WIA Speaker Spotlight: Lucy MacMillan Stitzer
By Michelle Pelletier Marshall, WIA Media (March 2019)
What do people eat? How do we help consumers make educated decisions about what they put in their grocery cart? Where is the food grown? What is the most efficient and effective way to grow and transport food while feeding a growing population using existing land? How do we connect the farmer to the consumer? Every morning, these are the questions that the Dirt to Dinner team think about when they wake up.
Lucy MacMillan Stitzer, a member of the Cargill-MacMillan family, former Cargill board member, and founder of the Dirt to Dinner blog, has extensive experience in agriculture, banking, investments, and corporate governance. She began her career in banking, working at Citibank, Sandler O'Neill, and AmeriBank, respectively. She also served on Cargill Inc.’s Board of Directors for 18 years, contributing to the company’s future strategy and supporting efforts to advance the company's diversity and opportunities for women. Since 2011, Stitzer has been chairman of Waycrosse, Inc., the family office of the Cargill and MacMillan families, where her primary focus is to ensure a successful future for both Cargill and the family. Throughout her career she also has benefited from direct equity investments. Today, she lives in the New York metropolitan area and serves on the board of Hamlin Capital Management, as chair/owner of Rush Creek Golf Course, and as the founder of Dirt to Dinner.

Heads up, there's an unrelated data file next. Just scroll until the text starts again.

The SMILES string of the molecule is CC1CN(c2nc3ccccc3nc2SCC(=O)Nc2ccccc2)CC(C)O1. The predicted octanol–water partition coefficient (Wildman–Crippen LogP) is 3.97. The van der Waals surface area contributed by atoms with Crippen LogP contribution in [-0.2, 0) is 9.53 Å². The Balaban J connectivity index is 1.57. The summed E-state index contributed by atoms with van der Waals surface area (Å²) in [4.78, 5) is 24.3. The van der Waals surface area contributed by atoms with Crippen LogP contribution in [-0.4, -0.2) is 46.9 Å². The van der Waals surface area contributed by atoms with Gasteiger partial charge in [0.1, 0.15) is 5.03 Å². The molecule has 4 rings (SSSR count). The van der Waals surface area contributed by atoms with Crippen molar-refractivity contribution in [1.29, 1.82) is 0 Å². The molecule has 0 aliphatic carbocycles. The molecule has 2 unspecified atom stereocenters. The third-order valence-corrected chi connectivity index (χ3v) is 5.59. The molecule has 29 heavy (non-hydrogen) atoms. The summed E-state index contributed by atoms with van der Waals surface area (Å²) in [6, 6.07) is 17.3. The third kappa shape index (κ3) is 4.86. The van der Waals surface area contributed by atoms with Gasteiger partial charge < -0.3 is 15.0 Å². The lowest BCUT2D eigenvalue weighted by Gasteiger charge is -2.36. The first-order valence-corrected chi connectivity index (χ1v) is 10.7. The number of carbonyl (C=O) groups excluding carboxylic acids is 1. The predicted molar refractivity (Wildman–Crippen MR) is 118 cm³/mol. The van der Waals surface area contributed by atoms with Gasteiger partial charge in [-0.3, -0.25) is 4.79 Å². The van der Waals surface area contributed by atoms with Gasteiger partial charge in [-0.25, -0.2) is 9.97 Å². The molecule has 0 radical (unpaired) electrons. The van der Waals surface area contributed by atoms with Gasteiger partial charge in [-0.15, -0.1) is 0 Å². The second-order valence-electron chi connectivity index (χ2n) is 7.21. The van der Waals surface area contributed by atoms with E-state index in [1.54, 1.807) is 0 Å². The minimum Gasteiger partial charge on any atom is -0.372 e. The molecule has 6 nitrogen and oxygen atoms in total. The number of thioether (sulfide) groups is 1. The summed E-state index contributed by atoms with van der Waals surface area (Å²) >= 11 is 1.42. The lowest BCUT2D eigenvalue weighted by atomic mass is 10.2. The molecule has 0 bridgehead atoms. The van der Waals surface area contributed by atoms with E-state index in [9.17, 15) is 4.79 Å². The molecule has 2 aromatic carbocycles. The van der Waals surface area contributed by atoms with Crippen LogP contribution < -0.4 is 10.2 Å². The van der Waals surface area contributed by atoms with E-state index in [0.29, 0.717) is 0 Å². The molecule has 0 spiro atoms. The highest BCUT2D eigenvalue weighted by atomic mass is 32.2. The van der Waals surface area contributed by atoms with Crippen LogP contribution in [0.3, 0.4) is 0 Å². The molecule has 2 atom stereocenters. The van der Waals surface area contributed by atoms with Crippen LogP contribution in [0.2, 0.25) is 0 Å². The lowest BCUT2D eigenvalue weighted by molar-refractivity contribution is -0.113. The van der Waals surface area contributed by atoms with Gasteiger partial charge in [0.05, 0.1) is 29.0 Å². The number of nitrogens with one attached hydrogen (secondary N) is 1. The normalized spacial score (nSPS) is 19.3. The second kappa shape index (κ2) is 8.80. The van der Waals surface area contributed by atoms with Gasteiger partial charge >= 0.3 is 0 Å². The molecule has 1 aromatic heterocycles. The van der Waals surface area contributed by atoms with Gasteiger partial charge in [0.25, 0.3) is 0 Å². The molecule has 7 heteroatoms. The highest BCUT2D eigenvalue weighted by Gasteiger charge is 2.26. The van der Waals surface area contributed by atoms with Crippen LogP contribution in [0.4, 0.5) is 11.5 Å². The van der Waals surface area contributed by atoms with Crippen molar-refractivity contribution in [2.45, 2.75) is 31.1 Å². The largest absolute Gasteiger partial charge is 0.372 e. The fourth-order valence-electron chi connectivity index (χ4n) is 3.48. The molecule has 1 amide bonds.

Stitzer founded Dirt to Dinner in 2016. Frustrated by the disconnect between hard-working farmers, agriculture, and the dichotomy of what was being marketed in the grocery store, she created the consumer-based food blog. Under her direction, the site has emerged as a strong voice for the modern agricultural system and a primary resource for curious consumers. Dirt to Dinner connects both ends of that food chain – with a principal commitment to help consumers learn more about where their food comes from, as well as highlight the farmers who provide it.